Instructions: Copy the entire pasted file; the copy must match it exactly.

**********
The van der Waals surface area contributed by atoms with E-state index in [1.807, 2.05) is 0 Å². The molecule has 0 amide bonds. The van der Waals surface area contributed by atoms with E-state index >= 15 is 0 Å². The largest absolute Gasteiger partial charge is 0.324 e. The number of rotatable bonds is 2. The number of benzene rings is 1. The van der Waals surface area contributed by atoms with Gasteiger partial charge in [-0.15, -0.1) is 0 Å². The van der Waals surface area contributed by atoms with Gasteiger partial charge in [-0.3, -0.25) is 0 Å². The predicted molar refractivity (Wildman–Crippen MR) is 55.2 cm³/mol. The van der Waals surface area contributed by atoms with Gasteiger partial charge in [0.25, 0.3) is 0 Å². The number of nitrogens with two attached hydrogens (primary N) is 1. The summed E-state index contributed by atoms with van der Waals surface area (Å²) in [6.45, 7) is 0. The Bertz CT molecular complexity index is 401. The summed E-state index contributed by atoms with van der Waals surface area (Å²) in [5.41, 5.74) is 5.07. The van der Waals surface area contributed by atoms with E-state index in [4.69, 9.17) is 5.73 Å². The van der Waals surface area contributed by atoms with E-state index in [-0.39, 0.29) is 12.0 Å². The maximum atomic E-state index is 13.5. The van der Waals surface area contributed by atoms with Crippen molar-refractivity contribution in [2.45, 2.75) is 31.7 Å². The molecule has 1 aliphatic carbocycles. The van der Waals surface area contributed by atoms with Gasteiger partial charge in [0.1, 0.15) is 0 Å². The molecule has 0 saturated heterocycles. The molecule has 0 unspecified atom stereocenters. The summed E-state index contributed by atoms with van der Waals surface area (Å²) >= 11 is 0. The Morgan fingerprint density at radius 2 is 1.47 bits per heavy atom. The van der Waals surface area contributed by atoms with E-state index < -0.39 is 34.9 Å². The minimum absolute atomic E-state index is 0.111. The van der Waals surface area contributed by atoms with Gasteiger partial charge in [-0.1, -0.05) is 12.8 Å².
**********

The van der Waals surface area contributed by atoms with E-state index in [1.807, 2.05) is 0 Å². The molecule has 0 amide bonds. The van der Waals surface area contributed by atoms with E-state index >= 15 is 0 Å². The largest absolute Gasteiger partial charge is 0.324 e. The number of rotatable bonds is 2. The number of benzene rings is 1. The van der Waals surface area contributed by atoms with Gasteiger partial charge in [-0.15, -0.1) is 0 Å². The van der Waals surface area contributed by atoms with Gasteiger partial charge in [-0.3, -0.25) is 0 Å². The predicted molar refractivity (Wildman–Crippen MR) is 55.2 cm³/mol. The van der Waals surface area contributed by atoms with Gasteiger partial charge in [0.25, 0.3) is 0 Å². The number of nitrogens with two attached hydrogens (primary N) is 1. The summed E-state index contributed by atoms with van der Waals surface area (Å²) in [6.45, 7) is 0. The Bertz CT molecular complexity index is 401. The summed E-state index contributed by atoms with van der Waals surface area (Å²) in [5.41, 5.74) is 5.07. The van der Waals surface area contributed by atoms with E-state index in [4.69, 9.17) is 5.73 Å². The van der Waals surface area contributed by atoms with E-state index in [-0.39, 0.29) is 12.0 Å². The maximum atomic E-state index is 13.5. The van der Waals surface area contributed by atoms with Crippen molar-refractivity contribution in [2.45, 2.75) is 31.7 Å². The molecule has 1 aliphatic carbocycles. The van der Waals surface area contributed by atoms with Gasteiger partial charge in [0.1, 0.15) is 0 Å². The molecule has 0 saturated heterocycles. The molecule has 0 unspecified atom stereocenters. The summed E-state index contributed by atoms with van der Waals surface area (Å²) >= 11 is 0. The Morgan fingerprint density at radius 2 is 1.47 bits per heavy atom. The van der Waals surface area contributed by atoms with E-state index < -0.39 is 34.9 Å². The minimum absolute atomic E-state index is 0.111. The van der Waals surface area contributed by atoms with Gasteiger partial charge in [-0.1, -0.05) is 12.8 Å².